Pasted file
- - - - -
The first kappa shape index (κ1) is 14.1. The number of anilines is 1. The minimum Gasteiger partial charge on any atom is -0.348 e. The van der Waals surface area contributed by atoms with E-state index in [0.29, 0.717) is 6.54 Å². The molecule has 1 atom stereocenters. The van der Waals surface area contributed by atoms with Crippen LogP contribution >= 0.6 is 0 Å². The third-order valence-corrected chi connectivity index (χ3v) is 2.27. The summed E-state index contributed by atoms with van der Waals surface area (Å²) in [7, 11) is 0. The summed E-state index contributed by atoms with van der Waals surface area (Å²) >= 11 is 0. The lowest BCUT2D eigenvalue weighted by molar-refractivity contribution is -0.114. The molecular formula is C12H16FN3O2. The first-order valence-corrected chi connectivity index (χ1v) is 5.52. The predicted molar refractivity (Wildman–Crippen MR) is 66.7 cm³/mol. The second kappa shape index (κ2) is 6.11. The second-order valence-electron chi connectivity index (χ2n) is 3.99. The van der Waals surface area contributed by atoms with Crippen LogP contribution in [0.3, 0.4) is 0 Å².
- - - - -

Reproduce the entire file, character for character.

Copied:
The first kappa shape index (κ1) is 14.1. The number of anilines is 1. The minimum Gasteiger partial charge on any atom is -0.348 e. The van der Waals surface area contributed by atoms with E-state index in [0.29, 0.717) is 6.54 Å². The molecule has 1 atom stereocenters. The van der Waals surface area contributed by atoms with Crippen LogP contribution >= 0.6 is 0 Å². The third-order valence-corrected chi connectivity index (χ3v) is 2.27. The summed E-state index contributed by atoms with van der Waals surface area (Å²) in [7, 11) is 0. The summed E-state index contributed by atoms with van der Waals surface area (Å²) >= 11 is 0. The lowest BCUT2D eigenvalue weighted by molar-refractivity contribution is -0.114. The molecular formula is C12H16FN3O2. The first-order valence-corrected chi connectivity index (χ1v) is 5.52. The predicted molar refractivity (Wildman–Crippen MR) is 66.7 cm³/mol. The second kappa shape index (κ2) is 6.11. The second-order valence-electron chi connectivity index (χ2n) is 3.99. The van der Waals surface area contributed by atoms with Crippen LogP contribution in [0.3, 0.4) is 0 Å².